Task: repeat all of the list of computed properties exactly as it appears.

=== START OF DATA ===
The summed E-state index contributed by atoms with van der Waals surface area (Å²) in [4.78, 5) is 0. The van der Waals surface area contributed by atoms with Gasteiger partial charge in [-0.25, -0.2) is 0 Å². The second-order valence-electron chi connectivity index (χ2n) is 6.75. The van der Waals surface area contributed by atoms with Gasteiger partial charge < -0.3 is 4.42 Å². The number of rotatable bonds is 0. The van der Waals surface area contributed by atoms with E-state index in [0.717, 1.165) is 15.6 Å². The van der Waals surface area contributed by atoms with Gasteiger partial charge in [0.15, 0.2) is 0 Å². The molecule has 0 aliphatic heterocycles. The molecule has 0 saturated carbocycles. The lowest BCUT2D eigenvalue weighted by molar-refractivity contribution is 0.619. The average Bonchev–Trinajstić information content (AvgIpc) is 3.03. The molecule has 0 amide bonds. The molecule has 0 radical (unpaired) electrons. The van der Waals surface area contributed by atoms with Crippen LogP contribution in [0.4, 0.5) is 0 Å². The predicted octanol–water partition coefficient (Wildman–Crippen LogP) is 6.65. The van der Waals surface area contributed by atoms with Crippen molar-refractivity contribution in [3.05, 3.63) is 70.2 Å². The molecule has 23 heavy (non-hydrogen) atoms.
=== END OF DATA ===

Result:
The summed E-state index contributed by atoms with van der Waals surface area (Å²) in [4.78, 5) is 0. The van der Waals surface area contributed by atoms with Gasteiger partial charge in [-0.25, -0.2) is 0 Å². The second-order valence-electron chi connectivity index (χ2n) is 6.75. The van der Waals surface area contributed by atoms with Gasteiger partial charge < -0.3 is 4.42 Å². The number of rotatable bonds is 0. The van der Waals surface area contributed by atoms with E-state index in [0.717, 1.165) is 15.6 Å². The van der Waals surface area contributed by atoms with Gasteiger partial charge in [0.15, 0.2) is 0 Å². The molecule has 0 aliphatic heterocycles. The molecule has 0 saturated carbocycles. The lowest BCUT2D eigenvalue weighted by molar-refractivity contribution is 0.619. The average Bonchev–Trinajstić information content (AvgIpc) is 3.03. The molecule has 0 amide bonds. The molecule has 0 radical (unpaired) electrons. The van der Waals surface area contributed by atoms with Crippen LogP contribution in [0.4, 0.5) is 0 Å². The predicted octanol–water partition coefficient (Wildman–Crippen LogP) is 6.65. The van der Waals surface area contributed by atoms with Crippen molar-refractivity contribution in [3.05, 3.63) is 70.2 Å². The molecule has 23 heavy (non-hydrogen) atoms.